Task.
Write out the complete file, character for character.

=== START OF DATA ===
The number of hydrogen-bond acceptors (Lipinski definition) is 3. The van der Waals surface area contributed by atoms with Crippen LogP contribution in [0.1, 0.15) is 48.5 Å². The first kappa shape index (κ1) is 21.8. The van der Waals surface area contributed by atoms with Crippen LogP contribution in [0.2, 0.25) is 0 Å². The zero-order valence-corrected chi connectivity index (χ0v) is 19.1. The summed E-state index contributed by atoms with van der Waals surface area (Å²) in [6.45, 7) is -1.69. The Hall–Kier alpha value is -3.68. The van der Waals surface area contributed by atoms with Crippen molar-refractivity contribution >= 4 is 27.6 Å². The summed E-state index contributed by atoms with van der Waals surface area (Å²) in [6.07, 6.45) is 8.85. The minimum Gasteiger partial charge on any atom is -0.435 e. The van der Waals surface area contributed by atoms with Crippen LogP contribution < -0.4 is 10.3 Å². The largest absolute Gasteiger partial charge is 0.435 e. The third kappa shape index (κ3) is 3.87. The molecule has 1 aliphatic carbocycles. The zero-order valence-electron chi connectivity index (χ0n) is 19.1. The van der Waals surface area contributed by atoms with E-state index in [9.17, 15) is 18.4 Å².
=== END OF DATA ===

The number of hydrogen-bond acceptors (Lipinski definition) is 3. The van der Waals surface area contributed by atoms with Crippen LogP contribution in [0.1, 0.15) is 48.5 Å². The first kappa shape index (κ1) is 21.8. The van der Waals surface area contributed by atoms with Crippen LogP contribution in [0.2, 0.25) is 0 Å². The zero-order valence-corrected chi connectivity index (χ0v) is 19.1. The summed E-state index contributed by atoms with van der Waals surface area (Å²) in [6.45, 7) is -1.69. The Hall–Kier alpha value is -3.68. The van der Waals surface area contributed by atoms with Crippen molar-refractivity contribution >= 4 is 27.6 Å². The summed E-state index contributed by atoms with van der Waals surface area (Å²) in [6.07, 6.45) is 8.85. The minimum Gasteiger partial charge on any atom is -0.435 e. The van der Waals surface area contributed by atoms with Crippen LogP contribution < -0.4 is 10.3 Å². The largest absolute Gasteiger partial charge is 0.435 e. The third kappa shape index (κ3) is 3.87. The molecule has 1 aliphatic carbocycles. The zero-order valence-electron chi connectivity index (χ0n) is 19.1. The van der Waals surface area contributed by atoms with E-state index in [9.17, 15) is 18.4 Å².